If you’re coming to the commons for the first time, it can be difficult to grok the idea because there are so many different ways to understand the commons. That’s because the commons is not so much a fixed, universal thing as a general concept describing durable, dynamic sets of social relationships for managing resources — all sorts of resources: digital, urban, natural, indigenous, rural, cultural, scientific, to use some crude categories.
Each commons has its own distinctive character because each is shaped by its particular location, history, culture and social practices. So it can be hard for the newcomer to see the patterns of “commoning.” The term commoning means to suggest that the commons is really more of a verb than a noun. It is a set of ongoing practices, not an inert physical resource. There is no commons without commoning. This helps explain why the commons is different from a “public good”; the commons is not just an economistic category floating in the air without actual people. There are no commons without commoners.
Getting a grip on the commons can be difficult, too, because there is no definitive canon of works. The particular commons that you inhabit and participate in will shape your view of what perspectives are noteworthy and explanatory. A commoner in Africa will see the commons in a different light than a European or an Asian or an American. Context matters. That’s why a universal, unitary “defintion” of the commons is problematic. The phenomena of the commons are so segmented and fractal — yet related!
As this suggests, there is no substitute for spending a little time exploring the commons from many different angles. The concept cannot be understood in one sound bite.
My website/blog tries to help by providing some resources for getting acquainted with the commons. You’ll find my blogroll to leading commons websites and blogs, a select bibliography, a college course syllabus, assorted reports, a listing of commons projects, and my various books and writings. To find more about a specific types of commons or explore a theme, click on the tag cloud in the upper right of the homepage, or search by a topic of your choice.
Here are a few items that can help orient you to the commons as a paradigm:
The Commons, Short and Sweet (two-page statement)
Eight Points of Reference for Commoning (Ostrom’s eight principles as seen by participant-commoners)
- Thom Hartmann interview with David Bollier, Part I (12:46) & Part 2 (11:53)
- How Does the Commons Work? (animated short, 2:33), Next System Project
- What Are Commons? (cartoon animation)
- The Commons (video overview, 3:47)
- This Land Is Our Land (feature film, 46:00), Media Education Foundation
- David Bollier talk at American Academy in Berlin, December 2012 Video. Text.
- David Bollier interview with Chiari Somajni (47:39)
- David Bollier interview with iRights (Germany) (24:37)
- Dave Rovics protest anthem, “The Commons” (video, 3:04)
Good introductory books include:
- Think Like a Commoner (2014), by David Bollier
- Patterns of Commoning (2015), edited by Bollier and Helfrich. Available free online.
- The Wealth of the Commons (2012), edited by Bollier and Helfrich. Available free online.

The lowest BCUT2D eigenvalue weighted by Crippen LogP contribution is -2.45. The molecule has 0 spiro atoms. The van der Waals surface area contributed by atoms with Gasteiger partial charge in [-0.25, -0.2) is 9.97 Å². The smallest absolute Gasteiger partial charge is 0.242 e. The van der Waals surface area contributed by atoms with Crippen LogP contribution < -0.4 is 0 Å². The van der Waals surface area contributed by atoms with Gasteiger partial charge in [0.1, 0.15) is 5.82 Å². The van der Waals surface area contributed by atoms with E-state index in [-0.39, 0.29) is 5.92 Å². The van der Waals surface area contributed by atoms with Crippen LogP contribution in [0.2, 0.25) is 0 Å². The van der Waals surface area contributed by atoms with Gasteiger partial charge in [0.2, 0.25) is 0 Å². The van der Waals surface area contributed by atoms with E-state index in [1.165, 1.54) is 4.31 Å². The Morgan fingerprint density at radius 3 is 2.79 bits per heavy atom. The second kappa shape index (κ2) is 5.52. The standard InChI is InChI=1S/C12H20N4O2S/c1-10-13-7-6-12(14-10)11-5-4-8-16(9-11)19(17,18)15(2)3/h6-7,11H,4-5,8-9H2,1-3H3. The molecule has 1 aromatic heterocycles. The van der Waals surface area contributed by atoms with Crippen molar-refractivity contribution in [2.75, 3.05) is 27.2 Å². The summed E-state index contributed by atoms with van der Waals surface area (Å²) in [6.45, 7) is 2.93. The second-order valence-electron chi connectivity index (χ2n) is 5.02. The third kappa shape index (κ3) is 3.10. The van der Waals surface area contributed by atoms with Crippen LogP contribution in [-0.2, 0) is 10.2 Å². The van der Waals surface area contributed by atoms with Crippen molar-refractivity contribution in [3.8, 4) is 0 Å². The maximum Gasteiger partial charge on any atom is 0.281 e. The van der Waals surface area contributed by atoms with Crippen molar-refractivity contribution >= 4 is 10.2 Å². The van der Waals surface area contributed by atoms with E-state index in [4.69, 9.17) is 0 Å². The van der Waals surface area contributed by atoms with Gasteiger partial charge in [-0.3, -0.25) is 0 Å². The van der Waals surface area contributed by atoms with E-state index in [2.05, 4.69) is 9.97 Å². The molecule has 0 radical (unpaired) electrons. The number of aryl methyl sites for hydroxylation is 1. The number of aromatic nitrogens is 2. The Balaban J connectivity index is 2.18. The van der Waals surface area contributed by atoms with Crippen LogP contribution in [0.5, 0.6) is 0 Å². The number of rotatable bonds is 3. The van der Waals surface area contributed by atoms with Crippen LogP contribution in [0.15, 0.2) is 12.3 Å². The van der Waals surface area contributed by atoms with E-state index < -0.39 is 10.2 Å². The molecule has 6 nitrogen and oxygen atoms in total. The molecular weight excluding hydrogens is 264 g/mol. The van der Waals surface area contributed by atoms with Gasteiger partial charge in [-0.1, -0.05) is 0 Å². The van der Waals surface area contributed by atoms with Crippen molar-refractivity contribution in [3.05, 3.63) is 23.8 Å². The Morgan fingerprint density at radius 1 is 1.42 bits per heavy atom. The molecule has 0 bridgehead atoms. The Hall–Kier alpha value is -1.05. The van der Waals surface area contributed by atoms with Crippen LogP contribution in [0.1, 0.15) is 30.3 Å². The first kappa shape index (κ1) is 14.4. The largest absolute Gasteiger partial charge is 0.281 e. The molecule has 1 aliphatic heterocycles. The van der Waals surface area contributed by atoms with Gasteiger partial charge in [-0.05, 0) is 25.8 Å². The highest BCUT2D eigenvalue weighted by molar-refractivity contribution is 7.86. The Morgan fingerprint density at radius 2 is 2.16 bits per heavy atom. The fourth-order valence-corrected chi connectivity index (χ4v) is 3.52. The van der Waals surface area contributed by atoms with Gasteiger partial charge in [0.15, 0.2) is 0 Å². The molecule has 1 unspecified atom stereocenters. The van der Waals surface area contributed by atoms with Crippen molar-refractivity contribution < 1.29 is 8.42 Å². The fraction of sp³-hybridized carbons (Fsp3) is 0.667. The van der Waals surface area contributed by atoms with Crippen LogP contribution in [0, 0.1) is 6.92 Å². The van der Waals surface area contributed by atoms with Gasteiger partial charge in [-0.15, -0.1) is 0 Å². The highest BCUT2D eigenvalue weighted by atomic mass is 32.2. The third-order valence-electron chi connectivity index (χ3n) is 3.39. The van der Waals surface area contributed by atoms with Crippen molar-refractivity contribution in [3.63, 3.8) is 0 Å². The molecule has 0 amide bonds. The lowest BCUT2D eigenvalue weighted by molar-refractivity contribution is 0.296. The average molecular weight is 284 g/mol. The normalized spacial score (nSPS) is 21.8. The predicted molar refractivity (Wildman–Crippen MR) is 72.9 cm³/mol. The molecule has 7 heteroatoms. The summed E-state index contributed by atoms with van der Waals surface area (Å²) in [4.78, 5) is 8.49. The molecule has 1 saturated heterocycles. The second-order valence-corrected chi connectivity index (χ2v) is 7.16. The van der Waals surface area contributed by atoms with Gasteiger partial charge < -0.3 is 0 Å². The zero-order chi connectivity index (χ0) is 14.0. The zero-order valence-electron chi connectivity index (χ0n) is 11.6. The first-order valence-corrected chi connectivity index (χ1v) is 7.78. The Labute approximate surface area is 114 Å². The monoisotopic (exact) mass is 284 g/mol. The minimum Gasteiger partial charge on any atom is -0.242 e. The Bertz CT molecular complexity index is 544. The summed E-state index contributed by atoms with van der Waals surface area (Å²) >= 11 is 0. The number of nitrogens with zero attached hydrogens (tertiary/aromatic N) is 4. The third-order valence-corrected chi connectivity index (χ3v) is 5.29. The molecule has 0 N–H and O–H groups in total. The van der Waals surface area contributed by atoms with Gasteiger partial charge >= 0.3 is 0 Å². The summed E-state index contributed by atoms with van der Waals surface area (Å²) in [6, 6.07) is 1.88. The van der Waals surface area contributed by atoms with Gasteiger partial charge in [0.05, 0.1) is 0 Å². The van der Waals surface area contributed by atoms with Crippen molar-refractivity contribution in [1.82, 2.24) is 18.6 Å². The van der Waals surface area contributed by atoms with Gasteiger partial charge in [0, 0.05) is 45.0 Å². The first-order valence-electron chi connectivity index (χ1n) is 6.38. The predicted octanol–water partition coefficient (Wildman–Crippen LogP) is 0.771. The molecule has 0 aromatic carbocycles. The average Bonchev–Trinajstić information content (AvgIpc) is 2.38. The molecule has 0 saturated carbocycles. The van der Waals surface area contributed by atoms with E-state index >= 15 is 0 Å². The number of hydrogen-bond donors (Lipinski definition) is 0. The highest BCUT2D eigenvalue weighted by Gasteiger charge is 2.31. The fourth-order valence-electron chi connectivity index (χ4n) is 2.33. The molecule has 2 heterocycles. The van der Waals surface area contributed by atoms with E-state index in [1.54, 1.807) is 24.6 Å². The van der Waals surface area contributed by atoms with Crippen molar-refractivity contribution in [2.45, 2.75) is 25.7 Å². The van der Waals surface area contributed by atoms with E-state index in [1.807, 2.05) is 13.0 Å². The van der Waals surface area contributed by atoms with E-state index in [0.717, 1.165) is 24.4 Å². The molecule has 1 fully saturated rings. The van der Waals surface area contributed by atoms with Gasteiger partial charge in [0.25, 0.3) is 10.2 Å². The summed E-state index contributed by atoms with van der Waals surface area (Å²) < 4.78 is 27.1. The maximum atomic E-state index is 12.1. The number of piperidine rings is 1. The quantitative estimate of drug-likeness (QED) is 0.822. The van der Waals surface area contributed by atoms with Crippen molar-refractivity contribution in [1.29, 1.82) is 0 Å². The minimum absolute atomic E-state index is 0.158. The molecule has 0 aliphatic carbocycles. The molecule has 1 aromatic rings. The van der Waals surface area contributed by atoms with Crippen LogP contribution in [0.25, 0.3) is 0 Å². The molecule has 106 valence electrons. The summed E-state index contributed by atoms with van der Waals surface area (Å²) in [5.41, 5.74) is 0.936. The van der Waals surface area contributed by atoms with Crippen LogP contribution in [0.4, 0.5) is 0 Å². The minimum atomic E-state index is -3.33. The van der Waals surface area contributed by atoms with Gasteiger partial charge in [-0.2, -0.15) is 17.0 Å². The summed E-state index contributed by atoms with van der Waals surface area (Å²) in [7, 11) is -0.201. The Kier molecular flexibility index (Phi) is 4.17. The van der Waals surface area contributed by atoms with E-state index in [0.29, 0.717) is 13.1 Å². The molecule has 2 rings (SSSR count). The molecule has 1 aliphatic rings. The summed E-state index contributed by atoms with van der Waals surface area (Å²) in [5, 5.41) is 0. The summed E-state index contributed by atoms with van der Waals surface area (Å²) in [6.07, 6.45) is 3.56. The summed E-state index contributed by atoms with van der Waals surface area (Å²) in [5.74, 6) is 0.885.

- Our Common Wealth (2013), by Jonathan Rowe
- Common as Air: Revolution, Art and Ownership (2010), by Lewis Hyde
- The Value of Nothing (2010), by Raj Patel
- The Magna Carta Manifesto (2008), by Peter Linebaugh
- Silent Theft: The Private Plunder of Our Common Wealth (2003), by David Bollier
- Governing the Commons (1990), by Elinor Ostrom
- Sustaining the Commons (2013), by John M. Anderies and Marco A. Janssen (free download)
- The Gift: Imagination and the Erotic Life of Property, by Lewis Hyde
….but also browse the select bibliography here.
SOME FAVORITE ESSAYS
- Andreas Weber, “Enlivenment: Towards a Fundamental Shift in the Concepts of Nature, Culture and Politics,” published by the Heinrich Boell Foundation, May 2013. Here’s my summary of this remarkable re-imagining of evolutionary science, culture and commons.
- Joline Blais, “Indigenous Domain: Pilgrims, Permaculture and Perl” [on the underlying commons logic and unity of indigenous culture, permaculture and free software], in Intelligent Agent (vol. 6, no. 2), published by the Inter-Society for the Electronic Arts. Here’s my gloss on a brilliant analysis of shared patterns of commoning.
- Ugo Mattei, “First Thoughts for a Phenomenology of the Commons,” in The Wealth of the Commons. A profound meditation on the commons as a challenge to modernity and the modern liberal polity.
- Eben Moglen, “Anarchism Triumphant: Free Software and the Death of Copyright,” First Monday, August 1999. A seminal, insightful and witty essay on the commoning that lies at the heart of free software.
- David Bollier, “Commoning as a Transformational Paradigm,” essay for Next System Project, May 2016.
INTERNATIONAL EVENTS AND REPORTS
Some of the most focused insights about contemporary commons emerge from reports about conferences and workshops. Here are a few:
- Economics and Commons Conference: video and report of Berlin conference, May 22-24, 2013.
- International Commons Conference: video and accounts of a landmark gathering in Berlin, Germany, on November 1-2, 2010.
- The Asian Deep Dive (report from October 2012 workshop)
- The European Deep Dive (report from December 2012 workshop)
- The Commons: Prosperity by Sharing (report by Silke Helfrich et al., October 2010).
- The Commoners at Crottorf Castle (report from a retreat of commoners, June 2009), Parts I, Part II, and Part III
Greece: Ebook on commons and P2P: Πέρα από το κράτος και την αγορά: Η ομότιμη προοπτική(May 2014). Free download.